Much as we admire the mannered cadences and layered textures of Arnold Schwarzenegger’s inimitable acting style, we’re willing to bet that Quentin Tarantino never once considered casting him for any part in Pulp Fiction. And while we’d be the first to sing Sylvester Stallone’s praises as the greatest on-screen grunter since Brando, we know for a fact that M. Night Shyamalan never thought of hiring him to star in The Sixth Sense. But Bruce Willis — the guy who made ”Yippee-ki-yay, motherf—er!” one of the most memorable movie lines of the 1990s, the guy who spent the better part of the last 12 years dangling from office towers while kicking Euro-terrorist butt — turns out to be an action hero with acting chops.
This year, Willis, 45, not only graduated to Serious Actor status, he may have even elbowed his way to the front of the class. His performance in Unbreakable, Shyamalan’s Sixth Sense follow-up, was so sublimely subtle and skillfully understated, it was easy to forget what sort of part he was actually playing — an action hero. ”I didn’t want to look or sound in any way like any other character I’ve ever played,” he says of his approach to the role of David Dunn, the sports stadium security guard with superhuman strength. ”I didn’t want to recognize anything in this film as being derivative of any other film I’d ever done.”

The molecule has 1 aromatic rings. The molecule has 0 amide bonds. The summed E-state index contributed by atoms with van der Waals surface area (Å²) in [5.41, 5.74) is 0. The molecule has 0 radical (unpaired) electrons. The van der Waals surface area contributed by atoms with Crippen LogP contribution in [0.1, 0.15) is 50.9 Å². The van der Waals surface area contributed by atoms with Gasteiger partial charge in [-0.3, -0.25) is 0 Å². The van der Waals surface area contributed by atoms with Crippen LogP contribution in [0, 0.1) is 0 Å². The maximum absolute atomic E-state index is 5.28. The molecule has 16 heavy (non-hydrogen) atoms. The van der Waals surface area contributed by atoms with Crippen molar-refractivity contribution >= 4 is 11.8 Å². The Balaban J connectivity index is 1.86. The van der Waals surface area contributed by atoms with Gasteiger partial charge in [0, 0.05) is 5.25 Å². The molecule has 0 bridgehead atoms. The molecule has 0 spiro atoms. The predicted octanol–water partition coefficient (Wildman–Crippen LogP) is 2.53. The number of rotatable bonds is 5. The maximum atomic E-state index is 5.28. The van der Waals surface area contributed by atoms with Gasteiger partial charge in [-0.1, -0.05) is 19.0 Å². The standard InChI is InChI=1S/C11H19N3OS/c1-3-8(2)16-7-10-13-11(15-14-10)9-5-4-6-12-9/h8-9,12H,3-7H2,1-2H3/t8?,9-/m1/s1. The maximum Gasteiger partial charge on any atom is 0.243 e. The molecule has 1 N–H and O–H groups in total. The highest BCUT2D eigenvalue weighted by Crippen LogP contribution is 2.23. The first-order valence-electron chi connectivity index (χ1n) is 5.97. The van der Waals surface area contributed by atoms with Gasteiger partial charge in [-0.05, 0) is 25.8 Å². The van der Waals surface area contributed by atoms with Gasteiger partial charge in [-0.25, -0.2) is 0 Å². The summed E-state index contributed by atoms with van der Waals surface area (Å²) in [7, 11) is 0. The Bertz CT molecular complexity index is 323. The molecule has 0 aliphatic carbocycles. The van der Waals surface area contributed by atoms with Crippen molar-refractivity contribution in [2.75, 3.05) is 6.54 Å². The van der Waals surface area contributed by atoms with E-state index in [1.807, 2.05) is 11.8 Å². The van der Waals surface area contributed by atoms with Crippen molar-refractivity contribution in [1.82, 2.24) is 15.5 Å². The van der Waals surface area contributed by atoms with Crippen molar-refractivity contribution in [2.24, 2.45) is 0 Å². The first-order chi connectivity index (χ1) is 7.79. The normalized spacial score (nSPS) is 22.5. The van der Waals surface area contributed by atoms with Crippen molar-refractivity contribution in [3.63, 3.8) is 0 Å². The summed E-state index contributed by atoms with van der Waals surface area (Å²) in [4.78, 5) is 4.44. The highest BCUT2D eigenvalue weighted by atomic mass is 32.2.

As it turns out, Willis did that a couple of times this year. With Warner Bros.’ The Whole Nine Yards, he finally managed to make a medium-budget dark comedy that didn’t sink at the box office ($57 million). And with Disney‘s The Kid — the third of his three-picture deal with the studio, after Armageddon and The Sixth Sense — he finally managed to make a medium-budget light comedy that didn’t sink at the box office ($70 million). For the first time in his career, Willis proved he could pull people into theaters without blowing stuff up. And not just into theaters: His three-part guest spot on Friends this year not only boosted the sitcom’s ratings, it netted Willis his first Emmy since he shared tube time with Cybill Shepherd in the 1980s.
”When I started out I was just a kid playing myself,” he says. ”I mean, my character on Moonlighting — that was me. And then I spent the next 15 years trying to reinvent myself, trying to try new things. I think that’s what most actors do.”
But not what all action heroes do.